NITI Aayog suggests new policy to government for promoting electric vehicles in India

By Digit NewsDesk | Updated 10 May 2017
NITI Aayog suggests new policy to government for promoting electric vehicles in India
  • The premier thinktank of the Indian government has suggested setting up a battery plant and using fuel tax revenues to set up charging stations across the nation.

Some time ago, a report cited the Indian government's intention to shift to electric vehicles. The government was reportedly in talks with car makers to explore the viability of leasing electric vehicles and setting up proper supporting infrastructure to promote the use of clean energy vehicles, and shift to EVs completely in about 15 years.

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A more recent report by Reuters states that the National Institution for Transforming India, NITI Aayog has furbished a 'Transformative Mobility Solution for India' report to the government, which talks solely about promoting electric vehicles in the country. The 90-page draft report is designed to rework India's automobile industry, incentivising electric vehicles, setting up battery plants and using the tax revenue generated from sales of petrol and diesel vehicles to set up necessary infrastructure for supporting electric vehicles.

The report discourages extensive usage of fossil fuels, which takes the focus away from conventional cars that are in action right now. The Indian automobile market is one of the biggest in the world right now, and more carmakers like Lexus and KIA are entering Indian shores. With plans for electrifying the Indian auto industry, the Indian government may pave way for the likes of Tesla and EVs by Volkswagen, Mercedes-Benz and others to make their way to Indian soil. The government policies presently provide incentives to hybrid vehicles and offer tax benefits in the country.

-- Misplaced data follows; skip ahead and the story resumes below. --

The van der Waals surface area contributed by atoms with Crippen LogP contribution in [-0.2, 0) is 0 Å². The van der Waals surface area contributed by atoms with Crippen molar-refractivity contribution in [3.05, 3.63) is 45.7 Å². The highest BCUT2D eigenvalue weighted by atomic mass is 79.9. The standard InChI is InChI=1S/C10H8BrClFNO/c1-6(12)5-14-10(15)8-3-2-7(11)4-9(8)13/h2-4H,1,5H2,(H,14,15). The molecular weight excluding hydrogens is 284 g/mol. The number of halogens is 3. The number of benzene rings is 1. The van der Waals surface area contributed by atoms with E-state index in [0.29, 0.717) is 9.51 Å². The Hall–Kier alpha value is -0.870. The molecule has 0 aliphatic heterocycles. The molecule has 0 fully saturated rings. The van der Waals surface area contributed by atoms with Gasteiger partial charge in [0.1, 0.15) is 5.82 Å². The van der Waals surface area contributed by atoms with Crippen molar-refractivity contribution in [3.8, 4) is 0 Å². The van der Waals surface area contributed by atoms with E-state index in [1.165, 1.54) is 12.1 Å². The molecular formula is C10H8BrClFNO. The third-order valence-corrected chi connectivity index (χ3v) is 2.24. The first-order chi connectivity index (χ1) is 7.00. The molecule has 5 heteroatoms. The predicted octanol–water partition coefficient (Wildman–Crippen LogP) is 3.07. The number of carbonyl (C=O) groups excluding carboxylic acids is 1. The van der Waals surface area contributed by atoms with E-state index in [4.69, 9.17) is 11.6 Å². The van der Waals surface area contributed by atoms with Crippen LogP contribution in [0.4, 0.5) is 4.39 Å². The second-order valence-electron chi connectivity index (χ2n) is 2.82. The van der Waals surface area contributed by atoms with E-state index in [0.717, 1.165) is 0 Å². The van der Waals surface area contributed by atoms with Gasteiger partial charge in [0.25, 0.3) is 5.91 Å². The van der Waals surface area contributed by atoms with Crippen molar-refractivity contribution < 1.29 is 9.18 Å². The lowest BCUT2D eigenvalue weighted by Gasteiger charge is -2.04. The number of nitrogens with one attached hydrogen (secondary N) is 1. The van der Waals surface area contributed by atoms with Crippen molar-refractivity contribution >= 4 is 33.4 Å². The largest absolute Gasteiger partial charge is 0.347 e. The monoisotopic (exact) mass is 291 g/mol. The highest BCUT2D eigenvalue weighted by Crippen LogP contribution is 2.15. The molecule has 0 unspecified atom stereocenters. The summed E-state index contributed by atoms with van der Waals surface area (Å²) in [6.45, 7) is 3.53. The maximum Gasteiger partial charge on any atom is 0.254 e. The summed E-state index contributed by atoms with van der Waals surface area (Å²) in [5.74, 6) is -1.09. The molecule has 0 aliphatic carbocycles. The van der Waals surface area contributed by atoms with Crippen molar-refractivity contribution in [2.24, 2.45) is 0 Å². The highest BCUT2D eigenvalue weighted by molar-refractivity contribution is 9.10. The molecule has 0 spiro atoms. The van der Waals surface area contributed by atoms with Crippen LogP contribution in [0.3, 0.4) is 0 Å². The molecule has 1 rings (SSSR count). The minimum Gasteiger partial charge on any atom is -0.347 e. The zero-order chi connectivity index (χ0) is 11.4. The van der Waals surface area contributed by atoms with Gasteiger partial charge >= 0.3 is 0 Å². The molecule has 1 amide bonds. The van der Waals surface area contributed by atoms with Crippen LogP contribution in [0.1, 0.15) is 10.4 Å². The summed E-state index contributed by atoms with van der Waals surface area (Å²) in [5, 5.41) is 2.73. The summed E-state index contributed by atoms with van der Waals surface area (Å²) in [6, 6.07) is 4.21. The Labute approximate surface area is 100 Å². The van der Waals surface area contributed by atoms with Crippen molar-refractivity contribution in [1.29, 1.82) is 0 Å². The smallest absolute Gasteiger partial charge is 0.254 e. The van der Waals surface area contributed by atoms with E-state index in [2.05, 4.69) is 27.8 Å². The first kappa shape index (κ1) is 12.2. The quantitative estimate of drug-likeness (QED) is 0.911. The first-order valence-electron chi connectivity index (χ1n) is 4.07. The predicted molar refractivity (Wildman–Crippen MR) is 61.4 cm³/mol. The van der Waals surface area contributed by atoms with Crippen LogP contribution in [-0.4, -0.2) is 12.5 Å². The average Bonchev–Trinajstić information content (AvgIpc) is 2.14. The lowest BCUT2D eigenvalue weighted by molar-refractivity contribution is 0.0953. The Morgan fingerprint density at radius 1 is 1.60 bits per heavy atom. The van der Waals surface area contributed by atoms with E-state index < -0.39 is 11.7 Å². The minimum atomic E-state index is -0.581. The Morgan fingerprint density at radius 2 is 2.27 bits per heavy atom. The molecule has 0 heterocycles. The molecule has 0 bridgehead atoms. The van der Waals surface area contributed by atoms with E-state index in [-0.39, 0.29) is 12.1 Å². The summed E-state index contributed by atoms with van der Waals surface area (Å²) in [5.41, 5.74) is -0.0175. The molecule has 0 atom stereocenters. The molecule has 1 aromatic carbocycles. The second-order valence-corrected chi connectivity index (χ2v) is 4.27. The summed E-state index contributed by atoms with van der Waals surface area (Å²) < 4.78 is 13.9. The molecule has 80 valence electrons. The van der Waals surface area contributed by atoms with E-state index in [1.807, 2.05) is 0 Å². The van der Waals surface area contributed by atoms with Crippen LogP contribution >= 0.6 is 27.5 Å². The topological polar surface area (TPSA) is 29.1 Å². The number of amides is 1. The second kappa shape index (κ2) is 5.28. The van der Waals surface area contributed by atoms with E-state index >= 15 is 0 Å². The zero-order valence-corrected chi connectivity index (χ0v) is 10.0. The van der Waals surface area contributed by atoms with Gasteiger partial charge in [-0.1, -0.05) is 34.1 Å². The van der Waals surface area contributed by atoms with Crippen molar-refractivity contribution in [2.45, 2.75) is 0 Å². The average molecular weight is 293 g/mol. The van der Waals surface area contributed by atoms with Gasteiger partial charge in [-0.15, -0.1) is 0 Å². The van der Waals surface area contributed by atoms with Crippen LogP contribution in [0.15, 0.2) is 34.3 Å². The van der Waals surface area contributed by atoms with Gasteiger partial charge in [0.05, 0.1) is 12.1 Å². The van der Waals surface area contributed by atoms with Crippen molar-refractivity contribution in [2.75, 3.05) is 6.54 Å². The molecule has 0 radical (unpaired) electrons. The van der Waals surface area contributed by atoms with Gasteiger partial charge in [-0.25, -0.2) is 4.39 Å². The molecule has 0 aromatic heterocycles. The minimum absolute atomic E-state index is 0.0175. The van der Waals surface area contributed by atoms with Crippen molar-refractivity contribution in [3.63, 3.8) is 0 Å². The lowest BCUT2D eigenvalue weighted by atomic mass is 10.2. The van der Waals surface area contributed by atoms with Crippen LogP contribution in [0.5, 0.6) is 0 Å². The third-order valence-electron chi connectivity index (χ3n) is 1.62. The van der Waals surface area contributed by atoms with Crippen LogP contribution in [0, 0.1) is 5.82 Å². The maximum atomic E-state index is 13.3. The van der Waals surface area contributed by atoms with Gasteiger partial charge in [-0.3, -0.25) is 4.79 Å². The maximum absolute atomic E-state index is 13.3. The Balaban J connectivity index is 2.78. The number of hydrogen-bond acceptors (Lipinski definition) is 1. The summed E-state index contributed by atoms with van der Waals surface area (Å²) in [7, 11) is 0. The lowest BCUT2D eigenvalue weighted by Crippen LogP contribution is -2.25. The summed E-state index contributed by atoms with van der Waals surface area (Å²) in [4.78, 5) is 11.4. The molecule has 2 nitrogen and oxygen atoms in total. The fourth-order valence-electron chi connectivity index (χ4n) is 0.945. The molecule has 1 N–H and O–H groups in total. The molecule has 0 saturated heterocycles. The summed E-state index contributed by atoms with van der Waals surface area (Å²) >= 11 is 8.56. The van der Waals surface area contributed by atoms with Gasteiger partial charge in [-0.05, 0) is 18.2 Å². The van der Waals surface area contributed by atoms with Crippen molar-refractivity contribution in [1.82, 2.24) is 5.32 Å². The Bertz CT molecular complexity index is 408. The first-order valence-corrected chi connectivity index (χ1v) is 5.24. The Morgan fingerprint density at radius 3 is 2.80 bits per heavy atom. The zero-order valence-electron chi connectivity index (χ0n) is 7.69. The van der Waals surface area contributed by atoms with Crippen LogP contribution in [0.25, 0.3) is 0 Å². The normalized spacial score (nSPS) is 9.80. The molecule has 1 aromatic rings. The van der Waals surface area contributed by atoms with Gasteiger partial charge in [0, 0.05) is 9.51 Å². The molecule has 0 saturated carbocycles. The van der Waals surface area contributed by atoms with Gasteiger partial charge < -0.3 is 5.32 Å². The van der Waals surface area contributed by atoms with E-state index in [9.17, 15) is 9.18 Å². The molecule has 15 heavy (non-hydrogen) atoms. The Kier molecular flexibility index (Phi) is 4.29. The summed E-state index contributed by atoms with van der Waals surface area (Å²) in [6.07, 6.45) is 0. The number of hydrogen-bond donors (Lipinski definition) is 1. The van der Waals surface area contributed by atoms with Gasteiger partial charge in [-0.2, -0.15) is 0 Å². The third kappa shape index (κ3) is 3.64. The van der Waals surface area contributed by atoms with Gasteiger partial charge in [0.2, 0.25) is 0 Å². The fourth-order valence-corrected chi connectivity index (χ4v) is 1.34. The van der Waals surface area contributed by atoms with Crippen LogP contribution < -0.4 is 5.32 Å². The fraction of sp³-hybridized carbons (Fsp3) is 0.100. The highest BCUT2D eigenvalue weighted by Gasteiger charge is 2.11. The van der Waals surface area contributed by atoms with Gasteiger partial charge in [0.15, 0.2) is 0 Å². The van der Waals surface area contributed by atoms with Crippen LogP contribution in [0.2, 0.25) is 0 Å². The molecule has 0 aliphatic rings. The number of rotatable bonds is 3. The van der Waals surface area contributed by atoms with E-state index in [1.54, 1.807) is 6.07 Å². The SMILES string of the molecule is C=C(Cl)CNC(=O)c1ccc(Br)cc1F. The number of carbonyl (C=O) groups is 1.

The main hurdle for promotion of electric vehicles in India is regular charging stations. Mahindra, the Indian carmaker, is pretty much the sole EV seller in India with its e2o and e-Verito, alongside the much fancier BMW i8. With the government in talks regarding setting up battery plants and the necessary infrastructure, Indian carmakers may soon need to move away from petrol- and diesel-powered cars, which in turn would require heavy investments from the companies. "There has been a resistance from car makers (about this)," a government source is said to have told Reuters.

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The electrification process is still some time from beginning, and the latest NITI Aayog report is expected to be released to the public later this week. While there are understandable cost hurdles in the path of electrification, there are tangible benefits as well, in the long run, which the government of India will hope to reap in.

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